• Your sense of balance is a huge issue during pregnancy. As your baby grows, your center of gravity shifts. Familiar ways of moving can become a surprising challenge such as using a ball or even simply getting up off your mat. The good news is that each Pilates exercise I present below is safely strengthening and stretching core muscles that prenatal pilatescreate greater balance.
  • Stop and rest if you feel breathless, dizzy, or light-headed. Fitness experts suggest the talk test. If you are too winded to say one word, it is time to slow down. Other signs that you need to take a break are nausea, racing heart, shortness of breath, uterine contractions, bleeding or leaking fluid, and headache. 
  • You may need to find an alternative way to ‘engage your core.’ If you already use such methods as ‘scooping your abs’ or ‘finding a c-curve in your belly’ or ‘navel to spine’ these simply don’t work during pregnancy. Try a simple modification such as my favorite which is simply ‘squeezing your buttocks.’ 
  • Be on the lookout for ‘diastasis’ which is a separation of abdominal muscle tissue that occurs in some women during pregnancy. If this happens to you it is wise to stop all exercise until after delivery. In’s guide to exercise, Paige Waehner, in Pregnancy Today describes a way to check yourself for this condition, “To check for [diastasis], lie on your back with knees bent and place your fingertips about 1 or 2 inches below your belly button, fingers pointing toward your feet. Lift your head as high as you can and, if you feel a ridge protruding from the middle of your belly, that's a diastasis. Pay attention to how you feel, and if you experience any discomfort in your abdominals or back, stop!” I would only add that it is important to also check this with your doctor.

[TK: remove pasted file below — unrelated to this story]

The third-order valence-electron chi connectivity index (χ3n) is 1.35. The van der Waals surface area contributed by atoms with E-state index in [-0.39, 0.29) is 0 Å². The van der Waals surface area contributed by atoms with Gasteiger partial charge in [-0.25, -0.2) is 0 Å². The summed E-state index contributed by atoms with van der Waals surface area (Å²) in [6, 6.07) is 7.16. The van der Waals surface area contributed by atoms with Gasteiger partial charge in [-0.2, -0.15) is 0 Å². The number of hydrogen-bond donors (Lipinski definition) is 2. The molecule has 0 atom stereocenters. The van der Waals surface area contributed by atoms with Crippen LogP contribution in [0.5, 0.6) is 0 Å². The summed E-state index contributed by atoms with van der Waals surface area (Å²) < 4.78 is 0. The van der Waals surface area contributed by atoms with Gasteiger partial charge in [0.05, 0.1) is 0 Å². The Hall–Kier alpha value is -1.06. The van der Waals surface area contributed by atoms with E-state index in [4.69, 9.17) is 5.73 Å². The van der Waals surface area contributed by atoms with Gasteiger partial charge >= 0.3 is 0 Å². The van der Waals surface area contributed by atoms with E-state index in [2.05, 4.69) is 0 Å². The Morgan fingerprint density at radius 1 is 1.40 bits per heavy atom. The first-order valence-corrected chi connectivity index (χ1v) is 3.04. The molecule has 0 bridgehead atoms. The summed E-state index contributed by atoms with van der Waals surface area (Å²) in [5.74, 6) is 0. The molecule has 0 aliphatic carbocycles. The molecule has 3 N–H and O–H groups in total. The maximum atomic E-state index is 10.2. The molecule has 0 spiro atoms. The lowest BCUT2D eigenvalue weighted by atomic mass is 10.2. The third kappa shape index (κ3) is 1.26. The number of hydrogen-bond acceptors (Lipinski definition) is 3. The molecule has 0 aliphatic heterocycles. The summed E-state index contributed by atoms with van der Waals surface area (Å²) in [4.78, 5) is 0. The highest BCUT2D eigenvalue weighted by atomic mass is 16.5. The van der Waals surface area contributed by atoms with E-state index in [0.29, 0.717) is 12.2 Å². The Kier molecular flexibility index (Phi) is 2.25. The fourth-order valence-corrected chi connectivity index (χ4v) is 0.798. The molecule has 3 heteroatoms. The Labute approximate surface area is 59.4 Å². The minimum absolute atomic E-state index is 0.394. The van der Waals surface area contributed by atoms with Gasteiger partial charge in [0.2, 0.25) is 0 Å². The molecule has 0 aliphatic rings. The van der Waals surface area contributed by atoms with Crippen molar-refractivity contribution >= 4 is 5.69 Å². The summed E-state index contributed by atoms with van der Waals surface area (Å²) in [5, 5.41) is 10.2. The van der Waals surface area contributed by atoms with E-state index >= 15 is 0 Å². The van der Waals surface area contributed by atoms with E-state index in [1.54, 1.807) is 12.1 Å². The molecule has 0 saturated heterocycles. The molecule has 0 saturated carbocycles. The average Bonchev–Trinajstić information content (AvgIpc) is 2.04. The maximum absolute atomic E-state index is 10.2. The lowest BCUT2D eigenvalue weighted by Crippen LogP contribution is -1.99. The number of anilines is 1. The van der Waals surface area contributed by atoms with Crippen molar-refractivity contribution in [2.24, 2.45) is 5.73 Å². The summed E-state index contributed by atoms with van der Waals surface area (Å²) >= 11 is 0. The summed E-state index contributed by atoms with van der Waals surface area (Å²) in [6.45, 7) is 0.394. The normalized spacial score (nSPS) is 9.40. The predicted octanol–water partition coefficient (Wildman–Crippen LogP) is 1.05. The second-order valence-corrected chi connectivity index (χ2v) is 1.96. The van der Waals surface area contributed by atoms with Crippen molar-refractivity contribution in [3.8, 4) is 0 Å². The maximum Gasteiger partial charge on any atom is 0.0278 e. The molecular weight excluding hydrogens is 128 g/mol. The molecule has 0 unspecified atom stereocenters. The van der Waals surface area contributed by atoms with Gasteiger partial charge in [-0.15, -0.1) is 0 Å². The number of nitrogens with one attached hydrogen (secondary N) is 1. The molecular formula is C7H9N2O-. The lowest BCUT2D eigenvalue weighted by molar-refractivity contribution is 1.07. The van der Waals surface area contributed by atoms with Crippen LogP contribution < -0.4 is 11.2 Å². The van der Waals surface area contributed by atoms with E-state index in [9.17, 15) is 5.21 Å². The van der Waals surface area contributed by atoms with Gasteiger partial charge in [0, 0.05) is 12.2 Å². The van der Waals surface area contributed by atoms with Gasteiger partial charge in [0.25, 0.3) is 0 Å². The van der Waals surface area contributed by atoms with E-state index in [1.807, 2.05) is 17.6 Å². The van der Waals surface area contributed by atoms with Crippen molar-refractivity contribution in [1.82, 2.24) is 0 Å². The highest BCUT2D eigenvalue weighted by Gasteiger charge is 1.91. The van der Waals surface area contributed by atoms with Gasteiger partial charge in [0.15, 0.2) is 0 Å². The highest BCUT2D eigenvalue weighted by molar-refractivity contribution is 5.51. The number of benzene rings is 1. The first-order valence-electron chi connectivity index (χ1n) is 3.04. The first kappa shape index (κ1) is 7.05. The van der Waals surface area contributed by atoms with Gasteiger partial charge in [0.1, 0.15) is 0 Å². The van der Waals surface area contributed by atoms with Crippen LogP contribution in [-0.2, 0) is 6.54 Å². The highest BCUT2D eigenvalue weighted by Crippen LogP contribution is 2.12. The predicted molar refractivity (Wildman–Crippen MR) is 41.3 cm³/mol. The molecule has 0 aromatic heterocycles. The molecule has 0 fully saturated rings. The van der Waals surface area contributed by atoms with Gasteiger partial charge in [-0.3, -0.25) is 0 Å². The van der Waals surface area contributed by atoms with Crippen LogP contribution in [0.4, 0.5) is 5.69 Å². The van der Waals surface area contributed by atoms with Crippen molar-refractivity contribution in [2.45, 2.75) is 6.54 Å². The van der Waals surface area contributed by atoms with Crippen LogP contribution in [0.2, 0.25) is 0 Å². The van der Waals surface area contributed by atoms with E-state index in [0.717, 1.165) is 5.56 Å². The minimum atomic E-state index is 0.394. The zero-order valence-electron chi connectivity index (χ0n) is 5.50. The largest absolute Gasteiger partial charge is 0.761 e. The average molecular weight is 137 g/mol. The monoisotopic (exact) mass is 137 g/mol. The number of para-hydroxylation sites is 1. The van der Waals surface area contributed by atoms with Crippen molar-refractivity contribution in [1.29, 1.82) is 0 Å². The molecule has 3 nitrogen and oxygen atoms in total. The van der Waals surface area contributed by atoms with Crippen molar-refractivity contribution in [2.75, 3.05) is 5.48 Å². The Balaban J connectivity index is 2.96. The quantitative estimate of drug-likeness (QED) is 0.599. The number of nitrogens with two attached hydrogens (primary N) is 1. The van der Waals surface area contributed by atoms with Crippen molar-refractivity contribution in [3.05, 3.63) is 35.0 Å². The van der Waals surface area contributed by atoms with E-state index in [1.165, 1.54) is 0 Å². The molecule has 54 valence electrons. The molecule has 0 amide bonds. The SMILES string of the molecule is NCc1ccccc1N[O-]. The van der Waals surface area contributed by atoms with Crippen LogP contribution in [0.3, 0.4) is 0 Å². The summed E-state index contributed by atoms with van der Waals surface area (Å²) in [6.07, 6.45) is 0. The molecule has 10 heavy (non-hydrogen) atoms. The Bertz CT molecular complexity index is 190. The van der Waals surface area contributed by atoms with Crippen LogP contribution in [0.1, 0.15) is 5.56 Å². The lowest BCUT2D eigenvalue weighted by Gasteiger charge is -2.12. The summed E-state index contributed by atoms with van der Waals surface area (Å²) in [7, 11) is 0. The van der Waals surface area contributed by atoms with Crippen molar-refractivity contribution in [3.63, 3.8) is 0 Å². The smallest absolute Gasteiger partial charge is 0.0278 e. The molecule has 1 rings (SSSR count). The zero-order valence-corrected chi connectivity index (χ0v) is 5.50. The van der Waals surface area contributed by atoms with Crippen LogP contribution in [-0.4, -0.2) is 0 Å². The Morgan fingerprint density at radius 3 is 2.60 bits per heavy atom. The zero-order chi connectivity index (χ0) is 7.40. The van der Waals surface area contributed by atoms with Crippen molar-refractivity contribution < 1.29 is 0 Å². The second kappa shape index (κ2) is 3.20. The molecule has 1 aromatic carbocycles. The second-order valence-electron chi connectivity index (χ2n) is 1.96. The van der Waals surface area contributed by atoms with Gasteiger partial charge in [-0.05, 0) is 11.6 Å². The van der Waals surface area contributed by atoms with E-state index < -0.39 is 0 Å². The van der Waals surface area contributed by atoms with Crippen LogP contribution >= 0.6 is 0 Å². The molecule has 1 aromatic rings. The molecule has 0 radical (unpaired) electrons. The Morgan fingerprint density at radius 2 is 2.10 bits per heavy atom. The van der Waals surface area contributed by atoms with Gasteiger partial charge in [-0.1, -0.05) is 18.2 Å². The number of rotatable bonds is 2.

• Stay hydrated - remember that you are eating and drinking for two!

Special Exercises

There are 17 Pilates mat exercises that are perfect for the pregnant mother. Complete video instructions can be found here. These exercises require no equipment or a gym so you can do them in the comfort and convenience of your home or work place.

Pilates works your entire body with an emphasis on the ‘core’ muscles surrounding the center of your body which include the abdominals, obliques, back, and Kegel muscles which are all key to a more comfortable pregnancy and delivery.

In the great tradition of Pilates exercise – now nearly 100 years old – there is a tremendous emphasis on breathing, and this is particularly beneficial during pregnancy to feed oxygen and energy to every cell of your body and that of your child – no wonder the research cited above found larger brains in the newborns of women who exercised during pregnancy.

About the Author

Bob has been teaching Pilates for nearly 4 decades, and is the author of the video ebook, Prenatal Pilates - The Best Exercise For You & Your Child During Pregnancy available at Amazon.